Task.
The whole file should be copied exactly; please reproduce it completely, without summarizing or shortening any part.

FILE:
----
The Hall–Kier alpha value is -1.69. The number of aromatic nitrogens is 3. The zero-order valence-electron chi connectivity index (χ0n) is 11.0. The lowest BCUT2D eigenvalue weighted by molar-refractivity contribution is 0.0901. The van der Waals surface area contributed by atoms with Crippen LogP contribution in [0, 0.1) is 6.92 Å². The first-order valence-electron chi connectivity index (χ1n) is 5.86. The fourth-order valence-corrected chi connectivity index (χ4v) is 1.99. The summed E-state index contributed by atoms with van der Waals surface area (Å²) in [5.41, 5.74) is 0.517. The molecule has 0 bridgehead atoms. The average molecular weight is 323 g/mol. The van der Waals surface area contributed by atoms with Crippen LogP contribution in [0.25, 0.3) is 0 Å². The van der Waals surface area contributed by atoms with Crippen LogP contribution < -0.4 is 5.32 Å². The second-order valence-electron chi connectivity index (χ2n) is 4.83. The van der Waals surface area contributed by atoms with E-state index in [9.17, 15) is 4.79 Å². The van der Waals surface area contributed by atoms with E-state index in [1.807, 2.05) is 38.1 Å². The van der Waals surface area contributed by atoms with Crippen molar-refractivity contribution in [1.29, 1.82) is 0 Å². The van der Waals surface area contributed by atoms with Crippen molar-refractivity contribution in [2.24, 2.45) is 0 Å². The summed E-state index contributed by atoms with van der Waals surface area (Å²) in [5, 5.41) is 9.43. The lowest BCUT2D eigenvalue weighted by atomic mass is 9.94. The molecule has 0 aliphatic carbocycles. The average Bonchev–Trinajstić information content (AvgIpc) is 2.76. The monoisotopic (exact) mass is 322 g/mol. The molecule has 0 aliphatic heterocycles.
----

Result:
The Hall–Kier alpha value is -1.69. The number of aromatic nitrogens is 3. The zero-order valence-electron chi connectivity index (χ0n) is 11.0. The lowest BCUT2D eigenvalue weighted by molar-refractivity contribution is 0.0901. The van der Waals surface area contributed by atoms with Crippen LogP contribution in [0, 0.1) is 6.92 Å². The first-order valence-electron chi connectivity index (χ1n) is 5.86. The fourth-order valence-corrected chi connectivity index (χ4v) is 1.99. The summed E-state index contributed by atoms with van der Waals surface area (Å²) in [5.41, 5.74) is 0.517. The molecule has 0 bridgehead atoms. The average molecular weight is 323 g/mol. The van der Waals surface area contributed by atoms with Crippen LogP contribution in [0.25, 0.3) is 0 Å². The van der Waals surface area contributed by atoms with Crippen LogP contribution < -0.4 is 5.32 Å². The second-order valence-electron chi connectivity index (χ2n) is 4.83. The van der Waals surface area contributed by atoms with E-state index in [9.17, 15) is 4.79 Å². The van der Waals surface area contributed by atoms with E-state index in [1.807, 2.05) is 38.1 Å². The van der Waals surface area contributed by atoms with Crippen molar-refractivity contribution in [1.29, 1.82) is 0 Å². The van der Waals surface area contributed by atoms with Crippen molar-refractivity contribution in [2.24, 2.45) is 0 Å². The summed E-state index contributed by atoms with van der Waals surface area (Å²) in [5, 5.41) is 9.43. The lowest BCUT2D eigenvalue weighted by atomic mass is 9.94. The molecule has 0 aliphatic carbocycles. The average Bonchev–Trinajstić information content (AvgIpc) is 2.76. The monoisotopic (exact) mass is 322 g/mol. The molecule has 0 aliphatic heterocycles.